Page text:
Attic ventilation is important to a healthy roofing system, especially in the Northeast. There are many different types of attic ventilation that all accomplish the same task. Proper ventilation ensures that moist air is not trapped beneath your roofing system, which would eventually lead to damage. Attic ventilation works by cycling air in and out of your roofing system. The cycle time is often determined by the type of attic ventilation present in your home. In the end, the movement of air brought on by appropriate ventilation helps ensure proper health of your roofing system.
When left untouched, the stagnant, moist air in your roof will lead to mold growth beneath your roofing system. Not only can this lead to rot within your attic and roof, it can also be very unhealthy for the residents of the home. Similarly, attic ventilation is the key to preventing ice dams, which generally causes leaking and damage when snow melt cannot properly flow off your roof. Attic ventilation helps prevent this because it ensures the entire roof remains the same temperature with the proper ventilation present.
Due to the nature of their construction, roofs are great at keeping water out of our homes. The cost of this, however, is that they are impervious from the inside as well. Without proper ventilation, moisture continues to build up day after day, unable to escape through your roof. As warm air rises in your home, this moisture gains temperature, becoming a breeding ground for mold and rot. Ensuring proper air movement is the key step in ensuring your attic stays dry and cool, allowing you to avoid these dangerous and costly consequences. An added benefit of various types of attic ventilation is that they help keep your attic cooler, which aids in keeping your house cooler as well.
What Are the Different Types of Attic Ventilation?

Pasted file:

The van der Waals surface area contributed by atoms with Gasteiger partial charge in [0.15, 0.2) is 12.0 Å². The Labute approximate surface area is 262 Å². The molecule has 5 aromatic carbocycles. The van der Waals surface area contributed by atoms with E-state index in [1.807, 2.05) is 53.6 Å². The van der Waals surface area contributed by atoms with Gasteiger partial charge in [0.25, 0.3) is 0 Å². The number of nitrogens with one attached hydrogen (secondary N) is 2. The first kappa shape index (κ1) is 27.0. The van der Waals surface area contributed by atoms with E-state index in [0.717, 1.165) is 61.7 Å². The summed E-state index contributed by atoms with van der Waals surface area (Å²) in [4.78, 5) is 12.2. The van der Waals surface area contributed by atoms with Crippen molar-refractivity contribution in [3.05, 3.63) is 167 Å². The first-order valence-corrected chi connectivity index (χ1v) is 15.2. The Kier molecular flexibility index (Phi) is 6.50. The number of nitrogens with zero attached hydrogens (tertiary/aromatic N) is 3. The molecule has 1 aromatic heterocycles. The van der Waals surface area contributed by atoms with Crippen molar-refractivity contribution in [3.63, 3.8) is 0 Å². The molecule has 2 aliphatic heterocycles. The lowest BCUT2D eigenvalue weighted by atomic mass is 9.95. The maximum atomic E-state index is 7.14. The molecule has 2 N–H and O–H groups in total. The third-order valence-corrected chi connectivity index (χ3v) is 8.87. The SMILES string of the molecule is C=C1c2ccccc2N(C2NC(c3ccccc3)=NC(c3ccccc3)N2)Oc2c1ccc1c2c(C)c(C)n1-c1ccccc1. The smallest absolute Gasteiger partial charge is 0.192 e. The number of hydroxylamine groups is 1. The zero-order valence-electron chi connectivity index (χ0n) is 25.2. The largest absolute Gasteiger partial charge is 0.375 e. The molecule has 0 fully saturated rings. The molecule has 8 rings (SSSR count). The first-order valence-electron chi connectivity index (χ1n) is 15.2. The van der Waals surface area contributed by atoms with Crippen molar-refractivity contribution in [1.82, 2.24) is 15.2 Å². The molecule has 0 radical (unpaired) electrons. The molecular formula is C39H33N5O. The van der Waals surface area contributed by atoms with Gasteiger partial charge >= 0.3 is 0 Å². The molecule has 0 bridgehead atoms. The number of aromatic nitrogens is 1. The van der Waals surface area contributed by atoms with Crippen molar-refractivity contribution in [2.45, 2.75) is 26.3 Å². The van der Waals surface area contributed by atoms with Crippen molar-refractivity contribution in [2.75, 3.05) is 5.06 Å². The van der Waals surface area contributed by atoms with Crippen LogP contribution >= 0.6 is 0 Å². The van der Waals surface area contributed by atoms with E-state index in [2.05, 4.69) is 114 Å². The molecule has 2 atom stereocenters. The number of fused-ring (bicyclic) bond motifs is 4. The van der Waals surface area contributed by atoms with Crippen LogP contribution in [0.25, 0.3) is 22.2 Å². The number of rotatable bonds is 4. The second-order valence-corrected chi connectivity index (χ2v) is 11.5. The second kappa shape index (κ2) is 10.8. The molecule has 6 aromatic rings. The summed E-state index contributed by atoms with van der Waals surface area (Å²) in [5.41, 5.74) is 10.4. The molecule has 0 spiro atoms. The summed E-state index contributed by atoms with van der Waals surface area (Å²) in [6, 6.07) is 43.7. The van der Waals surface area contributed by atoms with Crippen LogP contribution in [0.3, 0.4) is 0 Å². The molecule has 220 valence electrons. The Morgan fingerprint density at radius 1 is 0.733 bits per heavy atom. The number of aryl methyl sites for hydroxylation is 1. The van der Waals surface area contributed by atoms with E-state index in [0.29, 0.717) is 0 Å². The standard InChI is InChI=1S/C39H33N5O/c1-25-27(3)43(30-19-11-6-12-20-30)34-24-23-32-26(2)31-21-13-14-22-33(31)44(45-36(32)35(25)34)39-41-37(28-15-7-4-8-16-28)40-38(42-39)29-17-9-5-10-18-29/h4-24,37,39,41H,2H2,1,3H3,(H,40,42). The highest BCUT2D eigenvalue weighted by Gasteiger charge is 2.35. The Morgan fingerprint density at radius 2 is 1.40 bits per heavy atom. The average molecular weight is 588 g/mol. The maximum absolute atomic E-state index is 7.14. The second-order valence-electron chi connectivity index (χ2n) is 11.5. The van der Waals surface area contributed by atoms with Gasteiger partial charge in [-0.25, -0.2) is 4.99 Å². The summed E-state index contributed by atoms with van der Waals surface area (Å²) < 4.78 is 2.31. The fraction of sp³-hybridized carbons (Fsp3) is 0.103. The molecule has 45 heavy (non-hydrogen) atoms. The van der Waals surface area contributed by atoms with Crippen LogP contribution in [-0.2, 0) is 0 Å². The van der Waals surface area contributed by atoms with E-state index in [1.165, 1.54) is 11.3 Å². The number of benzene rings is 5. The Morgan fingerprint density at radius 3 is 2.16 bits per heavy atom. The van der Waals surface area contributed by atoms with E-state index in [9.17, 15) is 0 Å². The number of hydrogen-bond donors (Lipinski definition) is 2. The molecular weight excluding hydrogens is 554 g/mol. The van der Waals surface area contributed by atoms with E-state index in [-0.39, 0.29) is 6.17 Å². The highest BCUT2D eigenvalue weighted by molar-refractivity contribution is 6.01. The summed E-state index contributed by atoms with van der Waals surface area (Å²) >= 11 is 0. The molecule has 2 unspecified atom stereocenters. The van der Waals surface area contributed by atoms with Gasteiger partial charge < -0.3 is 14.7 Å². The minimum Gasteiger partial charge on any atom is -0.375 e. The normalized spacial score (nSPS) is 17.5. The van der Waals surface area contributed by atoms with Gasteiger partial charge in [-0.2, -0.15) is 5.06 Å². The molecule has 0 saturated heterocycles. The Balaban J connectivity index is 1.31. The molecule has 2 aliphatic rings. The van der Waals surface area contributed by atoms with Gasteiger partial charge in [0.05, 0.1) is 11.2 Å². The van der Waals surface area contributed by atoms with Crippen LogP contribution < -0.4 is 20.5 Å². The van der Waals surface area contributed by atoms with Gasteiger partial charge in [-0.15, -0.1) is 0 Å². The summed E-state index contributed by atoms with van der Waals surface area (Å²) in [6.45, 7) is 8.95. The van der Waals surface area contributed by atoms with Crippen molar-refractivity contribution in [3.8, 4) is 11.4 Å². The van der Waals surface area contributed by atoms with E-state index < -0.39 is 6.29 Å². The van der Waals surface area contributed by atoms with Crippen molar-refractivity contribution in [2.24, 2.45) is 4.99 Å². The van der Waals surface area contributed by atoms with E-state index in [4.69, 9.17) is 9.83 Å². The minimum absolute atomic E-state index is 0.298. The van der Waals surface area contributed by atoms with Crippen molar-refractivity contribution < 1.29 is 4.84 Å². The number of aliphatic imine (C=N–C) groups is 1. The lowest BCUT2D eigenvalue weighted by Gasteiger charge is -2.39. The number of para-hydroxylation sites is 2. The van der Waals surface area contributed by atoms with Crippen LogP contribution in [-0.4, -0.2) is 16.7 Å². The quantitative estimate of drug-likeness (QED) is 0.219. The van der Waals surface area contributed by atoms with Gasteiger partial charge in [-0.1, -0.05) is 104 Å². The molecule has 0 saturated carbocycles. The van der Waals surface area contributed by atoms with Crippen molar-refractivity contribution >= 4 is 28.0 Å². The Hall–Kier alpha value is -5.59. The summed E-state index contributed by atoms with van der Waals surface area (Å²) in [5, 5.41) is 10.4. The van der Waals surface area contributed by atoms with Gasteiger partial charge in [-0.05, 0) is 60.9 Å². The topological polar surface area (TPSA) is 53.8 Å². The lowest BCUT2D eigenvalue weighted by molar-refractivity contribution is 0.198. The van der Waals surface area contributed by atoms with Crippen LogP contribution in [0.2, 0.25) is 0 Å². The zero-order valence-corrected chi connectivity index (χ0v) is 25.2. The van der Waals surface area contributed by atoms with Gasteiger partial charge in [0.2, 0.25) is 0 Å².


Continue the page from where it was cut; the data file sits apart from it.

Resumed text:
There are two types of attic ventilation; active and passive. Active attic ventilation systems rely on energy to forcefully move air in and out of the roofing system. On the other hand, passive attic ventilation systems are just that, passive. They require wind or breezes to move air in and out of the vents. One thing to note, while they are referred to as attic vents, these systems impact much more than that. Quality attic ventilation leads to a healthy home starting from the roof and leading downward throughout your home.
Passive Roof Ventilation
The most common types of passive systems are gable vents and ridge vents. These are found on the side of the home, located beneath the roof line and at the very top. Commonly, in a passive system, air enters under the overhang of the roof in the soffit vent. Utilizing wind or the natural movement of warm air, it then rises to escape toward the top of the roofing system. The type of vent can differ from static vents to ridge vents. The type of vent chosen depends primarily on the design of the ventilation system. In the end, the natural movement of warmer air moves upward while pulling colder air in beneath it, creating air flow throughout your roof.
Active Roof Ventilation
Conversely, roofers utilize on active ventilation systems when passive systems do not work. These systems utilize fans or other sources of energy to pull in and remove air. Commonly found types are turbine vents, solar vents, and attic fans, which all work to manually move the moist air outward. When this occurs, cold dry air replaces the moist air.
In both types of attic ventilation, colder dryer air replaces its warm moist counterpart. As long as this happens an adequate number of times per day, the system is successful. As previously stated, a cooler attic will help achieve a cooler home. Active systems and whole house fans facilitate the movement of air, which brings clean air into a home, effectively cooling it.
Benefits of the Types of Attic Ventilation
Homeowners should not overlook the benefits of different types of attic ventilation. A quality roofing contractor ensures a proper ventilation plan is included in all roof replacement quotes and estimates. This is one major indicator of a company you can trust. For your next roof replacement job, don’t be afraid to ask around for what types of attic ventilation your potential contractor offers. This will allow for a proper discussion as to what the best choice is for your home.
Finally, different types of attic ventilation have different aesthetics. Be sure to research what you are looking for before talking with your contractor. This will give them an idea of the style you are looking for and will allow them to bring forth a better replacement plan.